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Participating in clinical trials can be rewarding. Not every eye-care practice is set-up for participation in clinical trials, but for those that invest the time and energy to become a high-quality research center, the benefits to both practice and patients can be quite significant.
Take-home message: Participating in clinical trials can be rewarding. Not every eye-care practice is set-up for participation in clinical trials, but for those that invest the time and energy to become a high-quality research center, the benefits to both practice and patients can be quite significant.
By Chad Ice
Health-care providers all over the United States participate as investigators in clinical trials for pharmaceutical products and devices. However, engaging pharmaceutical company sponsors and clinical research organizations (CROs) to access opportunities may be challenging for clinicians hoping to penetrate the industry-sponsored clinical trial arena.
Pharmaceutical company sponsors and CROs are seeking experienced investigators and sites, but how do clinicians naïve to industry-sponsored clinical trials present themselves and their practices as potential clinical investigators and a viable clinical trial sites? What features can distinguish clinicians and practices as eligible and desirable clinical investigators with high-quality and robust clinical trial sites?
Next: What’s in it for clinics?
There may be benefits for eye-care practitioners and patients when the practice is involved in industry-sponsored clinical research. Clinical research may allow patients access to potentially beneficial treatments not accessible or commercially available as they are still under investigation and not approved by the FDA. This provides new options for medical treatment, and generally is at no cost to the patient.
Participation in clinical research may increase the visibility and prestige of an eye-care practice. Clinics grow their patient base through participation in clinical research, which often utilizes advertising and media to recruit patients for participation in trials.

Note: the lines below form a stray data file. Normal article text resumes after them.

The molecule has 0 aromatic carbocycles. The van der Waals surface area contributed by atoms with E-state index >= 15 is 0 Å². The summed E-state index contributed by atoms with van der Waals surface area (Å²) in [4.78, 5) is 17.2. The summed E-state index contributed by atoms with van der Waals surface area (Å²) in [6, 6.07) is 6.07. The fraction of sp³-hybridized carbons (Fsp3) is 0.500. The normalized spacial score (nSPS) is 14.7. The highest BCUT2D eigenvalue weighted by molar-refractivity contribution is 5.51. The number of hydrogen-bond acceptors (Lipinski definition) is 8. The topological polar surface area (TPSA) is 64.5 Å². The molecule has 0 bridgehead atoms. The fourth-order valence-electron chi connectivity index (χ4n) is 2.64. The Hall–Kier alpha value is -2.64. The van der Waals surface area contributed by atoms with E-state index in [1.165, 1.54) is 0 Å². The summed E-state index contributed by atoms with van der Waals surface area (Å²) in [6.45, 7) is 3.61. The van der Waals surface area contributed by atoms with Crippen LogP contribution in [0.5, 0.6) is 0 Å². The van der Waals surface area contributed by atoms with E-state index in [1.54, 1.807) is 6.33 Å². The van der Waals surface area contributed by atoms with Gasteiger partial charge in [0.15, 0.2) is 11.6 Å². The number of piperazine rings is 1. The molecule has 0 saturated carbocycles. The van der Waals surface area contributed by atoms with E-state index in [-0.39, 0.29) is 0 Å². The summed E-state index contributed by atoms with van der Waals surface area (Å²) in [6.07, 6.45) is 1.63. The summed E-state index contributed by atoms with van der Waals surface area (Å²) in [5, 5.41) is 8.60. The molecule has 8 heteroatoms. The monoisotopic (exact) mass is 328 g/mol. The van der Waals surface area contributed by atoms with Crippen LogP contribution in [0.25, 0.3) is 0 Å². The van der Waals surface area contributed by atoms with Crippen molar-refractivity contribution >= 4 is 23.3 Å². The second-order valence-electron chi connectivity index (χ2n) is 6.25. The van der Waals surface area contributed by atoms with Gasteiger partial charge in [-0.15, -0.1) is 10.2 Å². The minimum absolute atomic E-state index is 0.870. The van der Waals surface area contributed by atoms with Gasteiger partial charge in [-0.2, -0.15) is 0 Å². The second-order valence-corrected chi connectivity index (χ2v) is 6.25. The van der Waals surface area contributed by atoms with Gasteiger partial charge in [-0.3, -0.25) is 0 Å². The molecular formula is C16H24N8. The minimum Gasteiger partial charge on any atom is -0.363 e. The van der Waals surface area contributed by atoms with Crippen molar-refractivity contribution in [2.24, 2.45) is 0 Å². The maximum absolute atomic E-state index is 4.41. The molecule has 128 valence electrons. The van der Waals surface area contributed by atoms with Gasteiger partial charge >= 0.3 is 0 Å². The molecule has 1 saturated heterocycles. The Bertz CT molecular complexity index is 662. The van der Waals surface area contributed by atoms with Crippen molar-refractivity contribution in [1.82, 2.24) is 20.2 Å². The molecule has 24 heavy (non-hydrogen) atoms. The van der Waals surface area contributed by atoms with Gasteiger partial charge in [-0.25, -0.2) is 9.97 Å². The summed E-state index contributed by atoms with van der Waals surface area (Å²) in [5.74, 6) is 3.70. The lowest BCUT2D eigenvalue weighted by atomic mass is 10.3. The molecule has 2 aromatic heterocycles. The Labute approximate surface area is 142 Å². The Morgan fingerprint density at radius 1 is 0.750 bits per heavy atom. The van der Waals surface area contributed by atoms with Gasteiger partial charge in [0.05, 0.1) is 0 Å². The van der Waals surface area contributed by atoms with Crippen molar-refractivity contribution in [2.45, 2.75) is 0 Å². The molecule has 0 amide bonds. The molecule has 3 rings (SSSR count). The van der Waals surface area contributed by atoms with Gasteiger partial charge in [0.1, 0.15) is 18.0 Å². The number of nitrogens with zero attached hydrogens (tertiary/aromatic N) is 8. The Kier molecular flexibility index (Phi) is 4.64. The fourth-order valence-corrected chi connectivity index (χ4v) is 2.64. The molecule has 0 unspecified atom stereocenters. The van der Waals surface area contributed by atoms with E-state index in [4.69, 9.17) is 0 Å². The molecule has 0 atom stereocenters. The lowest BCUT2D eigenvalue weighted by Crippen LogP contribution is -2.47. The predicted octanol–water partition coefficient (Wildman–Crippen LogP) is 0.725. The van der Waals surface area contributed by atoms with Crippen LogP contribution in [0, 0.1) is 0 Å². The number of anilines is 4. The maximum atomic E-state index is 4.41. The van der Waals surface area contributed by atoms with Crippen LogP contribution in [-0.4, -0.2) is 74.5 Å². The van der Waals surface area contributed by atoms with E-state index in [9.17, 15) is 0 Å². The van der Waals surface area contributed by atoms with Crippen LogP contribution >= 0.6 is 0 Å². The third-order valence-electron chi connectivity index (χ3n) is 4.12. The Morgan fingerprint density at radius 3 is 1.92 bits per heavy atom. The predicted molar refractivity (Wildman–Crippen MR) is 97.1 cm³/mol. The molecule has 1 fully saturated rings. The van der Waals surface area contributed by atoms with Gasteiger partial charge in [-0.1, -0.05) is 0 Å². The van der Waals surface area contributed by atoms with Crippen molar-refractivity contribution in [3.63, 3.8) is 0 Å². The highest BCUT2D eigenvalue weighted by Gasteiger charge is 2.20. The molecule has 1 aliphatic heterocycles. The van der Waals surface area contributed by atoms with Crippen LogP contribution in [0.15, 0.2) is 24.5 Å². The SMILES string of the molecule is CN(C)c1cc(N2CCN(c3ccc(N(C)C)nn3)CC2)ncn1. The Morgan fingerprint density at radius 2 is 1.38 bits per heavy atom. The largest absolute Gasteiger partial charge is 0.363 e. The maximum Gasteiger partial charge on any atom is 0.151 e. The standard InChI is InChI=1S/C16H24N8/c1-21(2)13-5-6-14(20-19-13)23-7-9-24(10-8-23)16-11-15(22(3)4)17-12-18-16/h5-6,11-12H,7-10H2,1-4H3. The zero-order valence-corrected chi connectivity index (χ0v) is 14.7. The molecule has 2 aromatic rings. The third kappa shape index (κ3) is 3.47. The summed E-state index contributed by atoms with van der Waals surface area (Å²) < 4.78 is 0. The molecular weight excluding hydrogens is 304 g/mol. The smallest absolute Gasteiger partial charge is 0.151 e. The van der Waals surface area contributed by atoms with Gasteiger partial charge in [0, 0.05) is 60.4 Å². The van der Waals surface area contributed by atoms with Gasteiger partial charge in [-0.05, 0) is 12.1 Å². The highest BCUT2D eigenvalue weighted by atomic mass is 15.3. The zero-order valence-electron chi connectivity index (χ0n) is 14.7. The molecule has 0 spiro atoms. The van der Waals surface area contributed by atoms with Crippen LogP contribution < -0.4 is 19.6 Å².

Likewise, sponsors are required by law to post clinical trials and participating sites to ClinicalTrials.gov. This public database may be viewed by patients seeking clinical trial opportunities and searching for sites conducting trials related to their condition or disease.
Another benefit of participating in industry-sponsored trials is that sponsors often recruit investigators who have participated in their trials to advocate on their behalf via journal publications and/or speaking opportunities in which they may present trial outcomes and/or discuss potential pathways for the product development. These activities increase visibility for the clinician and their practice.
Likewise, this platform can offer networking opportunities with other eye-care providers, as well as an introduction to other sponsors, resulting in future opportunities in clinical research.
Next: What are sponsors/CROs looking for?
Although clinical research activities may appear similar and in line with the everyday activities of seeing patients in an office, there are details that are critically different, and the work may require additional and nuanced resources to meet the unique challenges and demands. Not all eye-care practices have adequate resources specifically allocated to conduct clinical trials. A challenge for eye-care practitioners hoping to penetrate the world of clinical research is often the rigorous requirements and expectations set by sponsors and CROs when selecting potential investigators.
It is critical for sites with little or no clinical trial experience to demonstrate to sponsors/CROs their knowledge of Good Clinical Practice (GCP), the intensity, and scope of clinical trial activities and a general understanding of the sponsor’s expectations.
For example, it is generally expected that a clinical research center will have a dedicated research coordinator whose primary focus is on subject recruitment and formal screening and evaluation of potential clinical trial patients. The research coordinator also has the job of case/data collection report form completion, reporting to Institutional Review Boards (IRBs), completion and processing regulatory and essential documents required by the sponsor and the FDA and the research coordinator is expected to participate in and facilitate routine sponsor monitoring visits.
Potential investigators also need to demonstrate that they have the time to participate in the study as well, as clinical trial visits are more involved than regular patient visits.